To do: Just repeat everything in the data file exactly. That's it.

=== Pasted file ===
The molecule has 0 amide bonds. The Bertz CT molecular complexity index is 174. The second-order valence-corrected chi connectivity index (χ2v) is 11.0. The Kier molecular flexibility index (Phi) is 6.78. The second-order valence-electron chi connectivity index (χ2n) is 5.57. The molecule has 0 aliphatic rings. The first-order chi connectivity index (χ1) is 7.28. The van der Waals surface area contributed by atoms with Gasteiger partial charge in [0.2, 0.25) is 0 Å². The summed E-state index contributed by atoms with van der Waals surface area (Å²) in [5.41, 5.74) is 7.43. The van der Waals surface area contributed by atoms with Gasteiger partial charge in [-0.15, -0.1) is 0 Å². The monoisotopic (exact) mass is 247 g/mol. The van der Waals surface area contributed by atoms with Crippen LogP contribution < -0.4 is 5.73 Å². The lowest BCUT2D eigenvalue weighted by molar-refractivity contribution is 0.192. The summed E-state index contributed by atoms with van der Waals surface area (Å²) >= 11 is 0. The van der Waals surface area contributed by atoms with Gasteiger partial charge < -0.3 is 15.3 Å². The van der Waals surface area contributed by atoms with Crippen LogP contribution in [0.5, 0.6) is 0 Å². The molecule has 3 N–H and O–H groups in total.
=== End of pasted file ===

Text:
The molecule has 0 amide bonds. The Bertz CT molecular complexity index is 174. The second-order valence-corrected chi connectivity index (χ2v) is 11.0. The Kier molecular flexibility index (Phi) is 6.78. The second-order valence-electron chi connectivity index (χ2n) is 5.57. The molecule has 0 aliphatic rings. The first-order chi connectivity index (χ1) is 7.28. The van der Waals surface area contributed by atoms with Gasteiger partial charge in [0.2, 0.25) is 0 Å². The summed E-state index contributed by atoms with van der Waals surface area (Å²) in [5.41, 5.74) is 7.43. The van der Waals surface area contributed by atoms with Gasteiger partial charge in [-0.15, -0.1) is 0 Å². The monoisotopic (exact) mass is 247 g/mol. The van der Waals surface area contributed by atoms with Crippen LogP contribution < -0.4 is 5.73 Å². The lowest BCUT2D eigenvalue weighted by molar-refractivity contribution is 0.192. The summed E-state index contributed by atoms with van der Waals surface area (Å²) >= 11 is 0. The van der Waals surface area contributed by atoms with Gasteiger partial charge < -0.3 is 15.3 Å². The van der Waals surface area contributed by atoms with Crippen LogP contribution in [0.5, 0.6) is 0 Å². The molecule has 3 N–H and O–H groups in total.